A ground-breaking South Australian program that’s had a profound impact on the mental health of correctional services staff has been recognised at this year’s International Corrections and Prison Association conference.
The SAHMRI Wellbeing and Resilience Centre (WRC) and the South Australian Department for Correctional Services (DCS) shared the Correctional Excellence - Management and Staff Training Award.
WRC Director Gabrielle Kelly describes significant, measurable outcomes for participants and the broader community over the three-year life of the program.
“DCS staff’s wellbeing scores have increased year-on-year to the point where they’re now higher than the average South Australian,” Ms Kelly said.
“This has delivered tangible benefits including reduced sick leave at a saving of around $700,000, and an 80 per cent reduction in mental stress claims at a saving of more than $2 million.”
DCS Chief Executive David Brown says the success of the program owes largely to the collaborative approach of WRC and commitment of the 750 staff who took part.
“Careers in corrections can be very challenging at times and resilience is a very valuable trait among our staff,” he said.
“The WRC facilitators have been exceptional in their work, but this program couldn’t have survived, let along thrived, without the investment from our staff in wanting to help themselves and each other.”
Ms Kelly agreed, saying the program’s LIMBER (Lead, Initiate, Measure, Build and Embed wellbeing and resilience within a Research-based framework) approach is designed to give the workforce ownership of their personal development and deliver sustainable behaviour change.
“We were determined that this be a whole-of-system approach to encourage not just learning but cultural change,” Ms Kelly said.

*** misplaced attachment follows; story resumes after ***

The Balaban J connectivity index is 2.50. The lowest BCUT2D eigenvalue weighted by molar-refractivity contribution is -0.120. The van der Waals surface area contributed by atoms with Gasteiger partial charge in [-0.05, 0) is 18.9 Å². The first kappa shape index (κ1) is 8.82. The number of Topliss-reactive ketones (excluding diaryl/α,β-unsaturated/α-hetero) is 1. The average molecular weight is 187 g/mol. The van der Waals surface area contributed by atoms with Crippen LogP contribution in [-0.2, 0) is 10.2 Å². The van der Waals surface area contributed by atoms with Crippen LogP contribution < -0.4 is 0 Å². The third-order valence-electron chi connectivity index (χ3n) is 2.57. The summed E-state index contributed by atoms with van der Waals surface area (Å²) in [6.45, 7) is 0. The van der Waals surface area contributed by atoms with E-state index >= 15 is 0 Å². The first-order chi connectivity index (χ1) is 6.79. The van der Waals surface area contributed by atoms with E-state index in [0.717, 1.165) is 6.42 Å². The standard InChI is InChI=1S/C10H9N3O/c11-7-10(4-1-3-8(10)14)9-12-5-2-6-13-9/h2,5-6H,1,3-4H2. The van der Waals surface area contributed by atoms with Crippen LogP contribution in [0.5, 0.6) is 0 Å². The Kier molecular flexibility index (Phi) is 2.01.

“By training existing DCS staff to deliver this program, it becomes something they live and encourage every day, rather than just a workshop they attend and forget about.”
The Minister for Correctional Services, the Honourable Corey Wingard, says international recognition for the program is thoroughly deserved.
“This is another example of South Australia being at the forefront of global innovation, particularly in the mental health and wellbeing space,” Min. Wingard said.
“Our Government is proud to support this vital program that is delivering a healthier, more productive workforce for the greater good of our community and the economy.”
While proud of the recognition of what the program has achieved, Ms Kelly says its greatest asset is its adaptability.
“DCS has been magnificent in supporting this program for its staff, and together we’re investigating other ways it could benefit the system and the community,” she said.
“Having seen the impact this has had over the past three years, we’re also confident our program can be tailored to deliver similar wellbeing and resilience growth in pretty much any workforce.”